I woke up with this strong sense of "waiting" embedded in my veins. The physiological response is shallow breath, heaviness, stuckness. Wanting to move forward but turning my head towards the left, waiting. Waiting for someone to catch up. Waiting for them to come closer. This turns into frustration and anger for feeling obliged to wait. Not feeling allowed to go forward alone. Learning not to complain and hence feeling guilty for my eagerness, my desires. Knowing perfectly well that there is a place, somewhere else, where I want to be, where I need to be and, instead, I am asked to wait. Wanting to laugh and jump and smile but not being able to do it because the Other is sad and so I am requested to be sad and so I shall be sad, too. The Other is slow, so I shall be slow, too. The Other has other interests, so I shall sit, wait, and lie when telling that's okay. I shall pretend and feign interest in things that could not bore me more. Because the Other...
I was taught from a very early age that I should be quiet because Mother was feeling poorly with a migraine [she wasn't. She was an alcoholic] and that I should keep quiet because Father was tired from work [he wasn't. He was an alcoholic]. I mean to say: they probably were feeling poorly and tired, but the reason was the alcohol. I was taught to listen and do as asked because Mother's and Father's nerves were not at their best. And that I should not laugh, smile, dance, sing, jump, play, be happy, be merry, stand, walk, move, chew, wave my hands, breathe... because they were feeling poorly and tired.
Then, growing older I think I superimposed these feelings of being obliging, with this kind of survivor guilt I carried with me from the 1976 earthquake: I was alive. Others weren't. And how can you be happy when others aren't? How can you enjoy Life when others are so traumatised? How can you be a happy child when everyone around you is crying? I learned that sense of deep intense silent sticky desperation. I could recognise those wide pupils who look into nothingness. I could sense my Mother's shallow breathing from the street, as a siren calling me to crash over and over again.
I have learned to feel sorry, for everything. To feel guilty, for everything, even stuff that wasn't mine. I learned to wait. Of course, I learned it before the earthquake: it was all already there. I learned it when I was born, struggling to breathe, the umbilical cord wrapped around my neck*; I learned it during my very first three days on this earth when I refused food. I learned it in the blame that it was all my fault if Mother was depressed and if she was drinking because if I hadn't been born things would have been different for her. "I should have done with you like you do with kittens: you put them in a jute bag and then you throw them in the river...". This was my usual welcome back home from school and university.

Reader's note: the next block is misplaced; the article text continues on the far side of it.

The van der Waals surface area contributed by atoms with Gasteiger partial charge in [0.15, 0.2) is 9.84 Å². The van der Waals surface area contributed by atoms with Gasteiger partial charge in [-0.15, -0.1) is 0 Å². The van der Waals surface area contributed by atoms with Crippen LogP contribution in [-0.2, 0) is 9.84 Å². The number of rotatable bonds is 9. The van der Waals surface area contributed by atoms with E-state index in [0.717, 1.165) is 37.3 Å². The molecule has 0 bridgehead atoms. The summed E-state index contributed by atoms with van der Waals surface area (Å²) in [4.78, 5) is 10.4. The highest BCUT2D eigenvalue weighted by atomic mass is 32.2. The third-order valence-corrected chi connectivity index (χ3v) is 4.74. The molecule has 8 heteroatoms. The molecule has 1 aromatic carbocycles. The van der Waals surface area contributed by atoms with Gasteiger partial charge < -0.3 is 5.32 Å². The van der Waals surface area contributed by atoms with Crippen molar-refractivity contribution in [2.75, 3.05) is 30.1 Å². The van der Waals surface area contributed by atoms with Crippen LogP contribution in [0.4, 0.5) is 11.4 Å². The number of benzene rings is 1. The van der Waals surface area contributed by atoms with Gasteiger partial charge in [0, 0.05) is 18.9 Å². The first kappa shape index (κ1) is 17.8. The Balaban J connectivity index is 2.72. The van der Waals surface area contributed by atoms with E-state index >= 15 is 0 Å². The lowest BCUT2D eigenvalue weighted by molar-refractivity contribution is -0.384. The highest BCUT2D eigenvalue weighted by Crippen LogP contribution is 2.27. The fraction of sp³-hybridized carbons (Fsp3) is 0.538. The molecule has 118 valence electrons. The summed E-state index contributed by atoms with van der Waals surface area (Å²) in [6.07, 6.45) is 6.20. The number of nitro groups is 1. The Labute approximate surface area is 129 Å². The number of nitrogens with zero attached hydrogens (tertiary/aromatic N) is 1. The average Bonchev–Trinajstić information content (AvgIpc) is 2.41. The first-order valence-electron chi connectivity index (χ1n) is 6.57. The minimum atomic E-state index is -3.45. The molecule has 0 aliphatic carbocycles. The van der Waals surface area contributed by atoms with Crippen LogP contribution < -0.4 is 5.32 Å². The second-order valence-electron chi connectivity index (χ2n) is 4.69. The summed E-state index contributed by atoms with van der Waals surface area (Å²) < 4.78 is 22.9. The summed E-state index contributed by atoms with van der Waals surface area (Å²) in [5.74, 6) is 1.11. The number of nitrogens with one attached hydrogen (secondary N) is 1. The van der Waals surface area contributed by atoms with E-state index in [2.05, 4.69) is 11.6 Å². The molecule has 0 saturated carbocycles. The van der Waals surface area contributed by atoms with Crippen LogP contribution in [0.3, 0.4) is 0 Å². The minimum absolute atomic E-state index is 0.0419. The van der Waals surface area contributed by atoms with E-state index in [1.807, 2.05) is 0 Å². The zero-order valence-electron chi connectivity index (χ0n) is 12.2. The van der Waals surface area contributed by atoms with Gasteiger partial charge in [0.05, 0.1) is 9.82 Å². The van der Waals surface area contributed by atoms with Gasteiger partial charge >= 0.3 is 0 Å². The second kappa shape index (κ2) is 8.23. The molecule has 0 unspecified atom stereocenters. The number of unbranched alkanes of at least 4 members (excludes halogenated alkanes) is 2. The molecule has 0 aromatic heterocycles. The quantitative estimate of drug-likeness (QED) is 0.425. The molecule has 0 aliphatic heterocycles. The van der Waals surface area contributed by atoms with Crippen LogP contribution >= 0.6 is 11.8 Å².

Of course, time has passed and I have learned to understand, forgive and let go of Mother and Father. I see them as hurt children who did not know any better, but I also know that I wanted this waterfall of pain to end with me. I have learned to see some of these events as blessings in disguise, taking them as lessons and challenges; and also simply as "things that happened". Still, I know that I need to understand how to circumnavigate events such as the earthquake where my feeling of having been protected, blessed and kept safe seemed to have happened to the detriment of others who lost their lives.
But I am here because this morning, recognising how stuck I have been, always waiting, and not allowing myself to move on and to be happy "just because" due to Others who were suffering, I needed to openly voice the realisation and deep knowledge that along the way I have been blessed.
I have been blessed.
I have been protected.
I have felt safe & assisted by unseen forces.
I have received help, gifts, and support.
I felt seen.
I felt loved.
And that, most of the time, I am... just... happy.
And I do not want to stop recognising and celebrating my happiness. I want to move forward, I want to look forward and then take a decisive first step. I do not want to feel guilty for being happy. I do not want to pretend I feel guilty when I am happy.
I am not guilty of being alive.
I am not guilty of being happy.
I am not guilty of moving on.
I don't feel guilty of being happy.
Even if my clients are not.
Even if my parents were not.
Even if you are not.
onwards + upwards > out + about
* you might want to have a look at p70 of JS Bolen's Artemis. The Indomitable Spirit in Everywoman and the studies of Marion Woodman
Date : 1 NOV 2023
Duration : ---
Location : home
Weather : no idea
T : warm inside
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